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Apache Flink Training Workshop @ HadoopCon2016 - #4 Advanced Stream Processing

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Presenter: Gordon Tai
HadoopCon 2016 Flink Tutorial Workshop (2016/09/09):
"Apache Flink Training - #4 Advanced Stream Processing"

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Apache Flink Training Workshop @ HadoopCon2016 - #4 Advanced Stream Processing

  1. 1. Apache Flink™ Training Advanced Stream Processing tzulitai@apache.org Tzu-Li (Gordon) Tai @tzulitai Sept 2016 @ HadoopCon
  2. 2. 00 This session will be about ... 1
  3. 3. 00 This session will be about ... 2
  4. 4. 00 This session will be about ... 3
  5. 5. ● Flink’s notion of time in streaming jobs ● How Watermarks support Event-Time Processing ● Flink’s fault-tolerant, exactly-once streaming semantics ● Flink’s distributed snapshot checkpointing ● Out-of-core streaming state backends 00 This session will be about ... 4
  6. 6. 5 Flink’s Notions of Time
  7. 7. ● Processing Time: ○ The timestamp at which a system processes an event ○ “Wall Time” ● Ingestion Time: ○ The timestamp at which a system receives an event ○ “Wall Time” ● Event Time: ○ The timestamp at which an event is generated 01 Different Kinds of “Time” 6
  8. 8. 01 Different Kinds of “Time” 7
  9. 9. 02 Why Wall Time is Incorrect 8 ● Think Twitter hash-tag count every 5 minutes ○ We would want the result to reflect the number of Twitter tweets actually tweeted in a 5 minute window ○ Not the number of tweet events the stream processor receives within 5 minutes
  10. 10. 02 Why Wall Time is Incorrect 9 ● Think replaying a Kafka topic on a windowed streaming application … ○ If you’re replaying a queue, windows are definitely wrong if using a wall clock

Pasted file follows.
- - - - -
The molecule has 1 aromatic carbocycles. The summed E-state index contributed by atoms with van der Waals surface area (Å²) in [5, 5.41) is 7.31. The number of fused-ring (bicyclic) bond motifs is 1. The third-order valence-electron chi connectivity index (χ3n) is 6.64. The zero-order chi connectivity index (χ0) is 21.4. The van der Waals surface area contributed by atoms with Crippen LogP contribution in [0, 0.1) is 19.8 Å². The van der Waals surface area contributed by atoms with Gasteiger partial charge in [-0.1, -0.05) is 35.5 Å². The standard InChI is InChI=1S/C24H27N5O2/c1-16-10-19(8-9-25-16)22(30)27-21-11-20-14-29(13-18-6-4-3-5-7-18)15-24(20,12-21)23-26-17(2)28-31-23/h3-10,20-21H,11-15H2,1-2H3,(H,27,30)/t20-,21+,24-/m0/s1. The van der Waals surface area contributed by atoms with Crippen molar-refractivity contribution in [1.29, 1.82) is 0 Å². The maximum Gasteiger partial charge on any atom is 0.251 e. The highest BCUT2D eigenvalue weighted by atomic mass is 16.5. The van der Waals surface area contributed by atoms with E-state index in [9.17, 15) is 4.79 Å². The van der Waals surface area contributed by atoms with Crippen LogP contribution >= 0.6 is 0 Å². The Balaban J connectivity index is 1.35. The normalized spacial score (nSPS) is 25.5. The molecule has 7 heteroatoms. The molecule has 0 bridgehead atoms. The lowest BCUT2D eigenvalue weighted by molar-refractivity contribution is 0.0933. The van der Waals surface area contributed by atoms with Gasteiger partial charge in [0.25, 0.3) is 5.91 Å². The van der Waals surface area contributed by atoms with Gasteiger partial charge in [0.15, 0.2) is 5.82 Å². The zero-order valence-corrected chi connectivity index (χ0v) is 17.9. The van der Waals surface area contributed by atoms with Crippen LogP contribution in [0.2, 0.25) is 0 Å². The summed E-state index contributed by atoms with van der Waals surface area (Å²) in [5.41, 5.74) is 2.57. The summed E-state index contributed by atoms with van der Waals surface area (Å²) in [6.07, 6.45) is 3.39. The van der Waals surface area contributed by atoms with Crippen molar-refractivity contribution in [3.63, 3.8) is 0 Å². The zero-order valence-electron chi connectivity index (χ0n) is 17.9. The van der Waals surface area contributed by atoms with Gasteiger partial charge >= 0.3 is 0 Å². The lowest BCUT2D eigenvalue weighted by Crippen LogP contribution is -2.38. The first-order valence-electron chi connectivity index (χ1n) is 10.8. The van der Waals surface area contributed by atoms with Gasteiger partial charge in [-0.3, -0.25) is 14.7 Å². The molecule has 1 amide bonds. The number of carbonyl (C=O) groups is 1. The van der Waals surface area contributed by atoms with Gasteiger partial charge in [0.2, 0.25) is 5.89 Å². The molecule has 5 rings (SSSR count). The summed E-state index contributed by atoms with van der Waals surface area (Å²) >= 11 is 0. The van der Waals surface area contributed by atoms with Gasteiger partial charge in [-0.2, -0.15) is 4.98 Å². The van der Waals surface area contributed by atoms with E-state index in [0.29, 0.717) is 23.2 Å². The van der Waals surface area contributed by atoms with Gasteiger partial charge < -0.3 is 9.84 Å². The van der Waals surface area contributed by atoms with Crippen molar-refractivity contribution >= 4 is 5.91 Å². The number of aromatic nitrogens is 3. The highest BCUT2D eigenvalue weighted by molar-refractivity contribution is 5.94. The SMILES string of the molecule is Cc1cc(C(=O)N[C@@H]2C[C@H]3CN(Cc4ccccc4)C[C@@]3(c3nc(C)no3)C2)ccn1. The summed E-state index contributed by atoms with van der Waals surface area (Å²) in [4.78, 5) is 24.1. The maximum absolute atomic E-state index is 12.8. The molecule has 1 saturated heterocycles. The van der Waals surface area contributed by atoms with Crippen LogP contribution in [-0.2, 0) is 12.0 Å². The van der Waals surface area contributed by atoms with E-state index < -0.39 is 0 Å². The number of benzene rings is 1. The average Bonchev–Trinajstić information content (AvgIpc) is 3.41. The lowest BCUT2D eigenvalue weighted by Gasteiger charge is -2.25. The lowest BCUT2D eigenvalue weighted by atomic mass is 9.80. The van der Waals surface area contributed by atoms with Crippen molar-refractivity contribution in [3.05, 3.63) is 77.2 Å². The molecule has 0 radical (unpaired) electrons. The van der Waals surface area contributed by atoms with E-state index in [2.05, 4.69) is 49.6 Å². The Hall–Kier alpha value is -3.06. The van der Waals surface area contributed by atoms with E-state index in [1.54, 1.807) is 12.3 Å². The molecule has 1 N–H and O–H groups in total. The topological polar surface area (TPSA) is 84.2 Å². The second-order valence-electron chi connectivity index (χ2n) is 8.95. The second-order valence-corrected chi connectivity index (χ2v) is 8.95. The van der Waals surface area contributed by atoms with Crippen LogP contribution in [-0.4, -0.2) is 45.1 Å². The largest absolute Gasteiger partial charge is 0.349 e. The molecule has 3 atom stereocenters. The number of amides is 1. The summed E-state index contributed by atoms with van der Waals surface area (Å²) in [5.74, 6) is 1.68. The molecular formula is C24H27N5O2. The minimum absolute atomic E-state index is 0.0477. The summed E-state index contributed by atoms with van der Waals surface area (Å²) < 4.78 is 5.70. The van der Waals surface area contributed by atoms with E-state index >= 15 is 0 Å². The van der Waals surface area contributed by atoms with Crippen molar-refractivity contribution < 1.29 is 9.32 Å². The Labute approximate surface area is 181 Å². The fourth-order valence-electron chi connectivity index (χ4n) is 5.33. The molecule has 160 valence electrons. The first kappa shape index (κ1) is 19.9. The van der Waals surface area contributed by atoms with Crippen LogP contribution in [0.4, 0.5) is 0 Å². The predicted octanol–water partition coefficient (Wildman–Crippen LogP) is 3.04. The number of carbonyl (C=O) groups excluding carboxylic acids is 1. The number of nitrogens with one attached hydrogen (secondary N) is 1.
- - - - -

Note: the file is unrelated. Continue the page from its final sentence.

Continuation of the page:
11. 11. 03 Watermarks & Event-Time 10 ● Watermarks is a way to let Flink monitor the progress of event time ● Essentially a record that flows within the data stream ● Watermarks carry a timestamp t. When a task receives a t watermark, it knows that there will be no more events with timestamp t’ < t
  12. 12. 04 Watermarks & Event-Time 11
  13. 13. 05 Watermarks in Parallel Streams 12
  14. 14. 06 Event-Time Processing API 13 Tell Flink to use “Event Time” Assign event timestamps and watermarks
  15. 15. 14 Exactly-Once Streaming Fault-Tolerance
  16. 16. 07 Stateful Streaming 15 ● Any non-trivial streaming application is stateful ● To draw insights from a stream you usually need to look beyond a single record ● Any kind of aggregation is stateful (ex. windows)
  17. 17. 08 What “state” looks like in Flink 16 ● Any Flink task can be stateful ● State is partitioned with the streams that are read by stateful tasks
  18. 18. 09 Distributed Snapshots 17 ● On each checkpoint trigger, task managers tell all stateful tasks that they manage to snapshot their own state ● When complete, send checkpoint acknowledgement to JobManager ● Chandy Lamport Distributed Snapshot Algorithm
  19. 19. 09 Distributed Snapshots 18 ● On a checkpoint trigger by the JobManager, a checkpoint barrier is injected into the stream
  20. 20. 10 Distributed Snapshots 19 ● When a task receives a checkpoint barrier, its state is checkpointed to a state backend ● A pointer value to the stored state is stored in the distributed snapshot
  21. 21. 11 Distributed Snapshots 20 ● After all stateful tasks acknowledges, the distributed snapshot is completed ● Only fully completed snapshots are used for restore on failure
  22. 22. 12 Checkpointing API 21 val env = StreamExecutionEnvironment.getExecutionEnvironment() env.enableCheckpointing(100) // trigger checkpoint every 100ms env.setStateBackend(new RocksDBStateBackend(...))
  23. 23. 13 Flink Streaming Savepoints 22 ● Basically, a checkpointed that is persisted in the state backend ● Allows for stream progress “versioning”
  24. 24. 14 Power of Savepoints 23 ● No stateless point in time
  25. 25. 14 Power of Savepoints 24 ● Reprocessing as batch
  26. 26. 14 Power of Savepoints 24 ● Reprocessing as batch (corrupt state)
  27. 27. 14 Power of Savepoints 25 ● Reprocessing as streaming, starting from savepoint
  28. 28. 15 Power of Savepoints 26 ● Reprocessing as streaming, starting from savepoint

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